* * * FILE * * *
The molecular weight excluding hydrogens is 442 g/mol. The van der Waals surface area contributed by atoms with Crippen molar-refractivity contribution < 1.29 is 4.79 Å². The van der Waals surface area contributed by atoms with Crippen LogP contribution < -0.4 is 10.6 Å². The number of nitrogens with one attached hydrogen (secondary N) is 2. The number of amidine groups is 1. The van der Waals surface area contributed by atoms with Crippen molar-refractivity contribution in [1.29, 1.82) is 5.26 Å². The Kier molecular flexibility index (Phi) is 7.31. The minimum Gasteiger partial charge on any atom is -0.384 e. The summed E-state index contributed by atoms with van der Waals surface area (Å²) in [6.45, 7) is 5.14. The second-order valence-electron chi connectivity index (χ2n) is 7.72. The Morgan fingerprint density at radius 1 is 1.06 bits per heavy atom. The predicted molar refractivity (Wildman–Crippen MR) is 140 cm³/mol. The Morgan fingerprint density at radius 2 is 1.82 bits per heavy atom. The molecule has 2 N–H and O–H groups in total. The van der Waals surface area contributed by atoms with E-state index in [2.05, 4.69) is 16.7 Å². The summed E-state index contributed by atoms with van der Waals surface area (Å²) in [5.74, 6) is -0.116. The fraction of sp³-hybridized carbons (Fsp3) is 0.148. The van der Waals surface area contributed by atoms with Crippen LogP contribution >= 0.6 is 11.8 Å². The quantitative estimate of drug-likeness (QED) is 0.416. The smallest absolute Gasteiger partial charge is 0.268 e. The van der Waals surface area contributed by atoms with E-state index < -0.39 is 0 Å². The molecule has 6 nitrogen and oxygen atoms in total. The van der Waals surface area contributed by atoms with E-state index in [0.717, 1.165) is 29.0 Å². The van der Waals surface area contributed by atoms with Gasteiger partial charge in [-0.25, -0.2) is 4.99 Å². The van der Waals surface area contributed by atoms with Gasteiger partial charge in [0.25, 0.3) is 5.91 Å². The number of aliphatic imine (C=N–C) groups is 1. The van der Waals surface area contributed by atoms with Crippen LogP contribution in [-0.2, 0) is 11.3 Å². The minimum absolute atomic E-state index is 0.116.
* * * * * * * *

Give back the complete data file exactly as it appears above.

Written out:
The molecular weight excluding hydrogens is 442 g/mol. The van der Waals surface area contributed by atoms with Crippen molar-refractivity contribution < 1.29 is 4.79 Å². The van der Waals surface area contributed by atoms with Crippen LogP contribution < -0.4 is 10.6 Å². The number of nitrogens with one attached hydrogen (secondary N) is 2. The number of amidine groups is 1. The van der Waals surface area contributed by atoms with Crippen molar-refractivity contribution in [1.29, 1.82) is 5.26 Å². The Kier molecular flexibility index (Phi) is 7.31. The minimum Gasteiger partial charge on any atom is -0.384 e. The summed E-state index contributed by atoms with van der Waals surface area (Å²) in [6.45, 7) is 5.14. The second-order valence-electron chi connectivity index (χ2n) is 7.72. The Morgan fingerprint density at radius 1 is 1.06 bits per heavy atom. The predicted molar refractivity (Wildman–Crippen MR) is 140 cm³/mol. The Morgan fingerprint density at radius 2 is 1.82 bits per heavy atom. The molecule has 2 N–H and O–H groups in total. The van der Waals surface area contributed by atoms with E-state index in [2.05, 4.69) is 16.7 Å². The summed E-state index contributed by atoms with van der Waals surface area (Å²) in [5.74, 6) is -0.116. The fraction of sp³-hybridized carbons (Fsp3) is 0.148. The van der Waals surface area contributed by atoms with Crippen LogP contribution >= 0.6 is 11.8 Å². The quantitative estimate of drug-likeness (QED) is 0.416. The smallest absolute Gasteiger partial charge is 0.268 e. The van der Waals surface area contributed by atoms with E-state index < -0.39 is 0 Å². The molecule has 6 nitrogen and oxygen atoms in total. The van der Waals surface area contributed by atoms with E-state index in [0.717, 1.165) is 29.0 Å². The van der Waals surface area contributed by atoms with Gasteiger partial charge in [-0.25, -0.2) is 4.99 Å². The van der Waals surface area contributed by atoms with Gasteiger partial charge in [0.25, 0.3) is 5.91 Å². The number of aliphatic imine (C=N–C) groups is 1. The van der Waals surface area contributed by atoms with Crippen LogP contribution in [-0.2, 0) is 11.3 Å². The minimum absolute atomic E-state index is 0.116.